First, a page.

While Scott Walker has become a hero to conservatives by taking on the public sector unions driving the state's budget into the red, he is as close to universally vilified on the Left as any public figure in America today. Every proclamation and action from Walker is subjected to intense scrutiny. Thus, no doubt, there was much consternation when Laurie Kellman of the Associated Press reported that Walker had stated - in a Congressional hearing, no less - that restricting collective bargaining for Wisconsin public employees would not save the state any money.
That statement was, of course, contrary to a number of Walker’s claims made while trying to get his budget repair bill through the Wisconsin state legislature. So for him to admit that a prominent element of the legislation – which opponents had dubbed a “union-busting” provision – was not actually meant to be a budget-balancing measure amounted to a stunning admission on his part.
But there was just one problem with AP’s claim: it was flat-out untrue.
The undisguised bias of a dispatch tonight by Associated Press reporter Laurie Kellman, with help from Scott Bauer, about Wisconsin Governor Scott Walker's appearance before a Congressional committee may have as its source two items found at the Newspaper Guild's web site (seen after the jump).
One is an announcement relating to a possible deterioration in the Guild's negotiations with AP, where union members have been working without a contract since November. Immediately below the announcement is an extraordinarily mean and spiteful cartoon produced by "alternative" comic Tom Tomorrow directed at Wisconsin Congressman Paul Ryan which has no place at the site of a group wishing to at least maintain a fig-leaf pretense of objectivity.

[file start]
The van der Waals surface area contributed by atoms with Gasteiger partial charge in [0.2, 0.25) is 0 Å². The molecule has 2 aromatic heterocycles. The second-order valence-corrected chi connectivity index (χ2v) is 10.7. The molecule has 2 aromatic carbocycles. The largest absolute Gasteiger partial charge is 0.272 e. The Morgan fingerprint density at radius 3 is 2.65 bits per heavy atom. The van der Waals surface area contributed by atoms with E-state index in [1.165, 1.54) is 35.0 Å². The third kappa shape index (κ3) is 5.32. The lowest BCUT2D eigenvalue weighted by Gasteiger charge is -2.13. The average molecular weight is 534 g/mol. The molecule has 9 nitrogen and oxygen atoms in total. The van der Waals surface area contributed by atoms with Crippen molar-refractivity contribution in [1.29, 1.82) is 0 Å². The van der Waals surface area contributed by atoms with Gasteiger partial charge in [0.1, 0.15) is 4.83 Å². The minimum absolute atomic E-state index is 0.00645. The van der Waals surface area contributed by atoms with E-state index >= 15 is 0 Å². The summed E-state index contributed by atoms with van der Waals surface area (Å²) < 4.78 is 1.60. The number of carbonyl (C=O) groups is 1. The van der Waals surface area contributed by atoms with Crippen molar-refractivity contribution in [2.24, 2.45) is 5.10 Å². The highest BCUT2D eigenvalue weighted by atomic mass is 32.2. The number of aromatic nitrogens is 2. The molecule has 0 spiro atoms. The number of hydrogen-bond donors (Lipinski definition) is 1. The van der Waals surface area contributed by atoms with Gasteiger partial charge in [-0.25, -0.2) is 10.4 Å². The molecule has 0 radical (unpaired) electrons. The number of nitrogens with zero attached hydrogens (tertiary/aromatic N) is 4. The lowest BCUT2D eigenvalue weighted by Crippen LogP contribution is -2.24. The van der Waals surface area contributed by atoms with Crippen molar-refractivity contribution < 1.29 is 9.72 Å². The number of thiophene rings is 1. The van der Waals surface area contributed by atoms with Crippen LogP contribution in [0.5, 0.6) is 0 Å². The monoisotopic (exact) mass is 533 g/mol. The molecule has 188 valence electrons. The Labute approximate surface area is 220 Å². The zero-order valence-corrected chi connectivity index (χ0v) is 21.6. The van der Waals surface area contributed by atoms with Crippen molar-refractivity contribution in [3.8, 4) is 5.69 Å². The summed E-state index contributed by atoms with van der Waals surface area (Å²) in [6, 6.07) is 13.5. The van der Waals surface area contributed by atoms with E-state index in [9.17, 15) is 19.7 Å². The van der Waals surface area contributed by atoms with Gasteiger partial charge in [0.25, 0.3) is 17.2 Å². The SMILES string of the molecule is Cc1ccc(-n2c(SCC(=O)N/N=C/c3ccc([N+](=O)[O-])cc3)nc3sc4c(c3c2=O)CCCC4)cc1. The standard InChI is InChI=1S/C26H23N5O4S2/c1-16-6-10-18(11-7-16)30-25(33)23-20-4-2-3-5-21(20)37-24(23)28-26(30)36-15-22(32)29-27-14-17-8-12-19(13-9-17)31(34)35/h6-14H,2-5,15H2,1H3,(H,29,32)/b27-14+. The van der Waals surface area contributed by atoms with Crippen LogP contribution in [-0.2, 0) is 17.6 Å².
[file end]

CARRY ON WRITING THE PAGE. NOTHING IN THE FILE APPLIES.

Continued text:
First let's look at several of the sentences seen in the 10:26 p.m. version of the pair's report (saved here at my host for future reference, fair use and discussion purposes) -- after the headline ("Wisconsin governor defends hobbling unions'), with which the AP pair may have had help:
It may be laziness, or it may be failure to recognize reality, but the Associated Press's official tally of the Wisconsin Supreme Court race carried at JSOnline (but note the AP-based URL) still shows Democrat JoAnne Kloppenburg with a 204-vote lead over incumbent David Prosser, and hasn't been updated since Wednesday at 4:00 p.m.
This failure to update has occurred despite the following statement made at the 3:00 mark of the video (HT Hot Air) showing Waukesha County Clerk Kathy Nickolaus explaining why over 14,000 country votes were not originally reported to the Badger State's Government Accountability Board (GAB), which oversees state elections, at a late Thursday press conference:
These numbers will be reflected in my official results, canvass report, that was submitted to the Government Accountability Board.
Ms. Nickolaus mixed up tenses, but it seems pretty clear that by using the word "official" she is saying that the GAB now has the results, and that they should be reflected in any official reports.
Accordingly, yours truly has updated the AP's non-current scoreboard with the Waukesha County correction and a couple of smaller ones: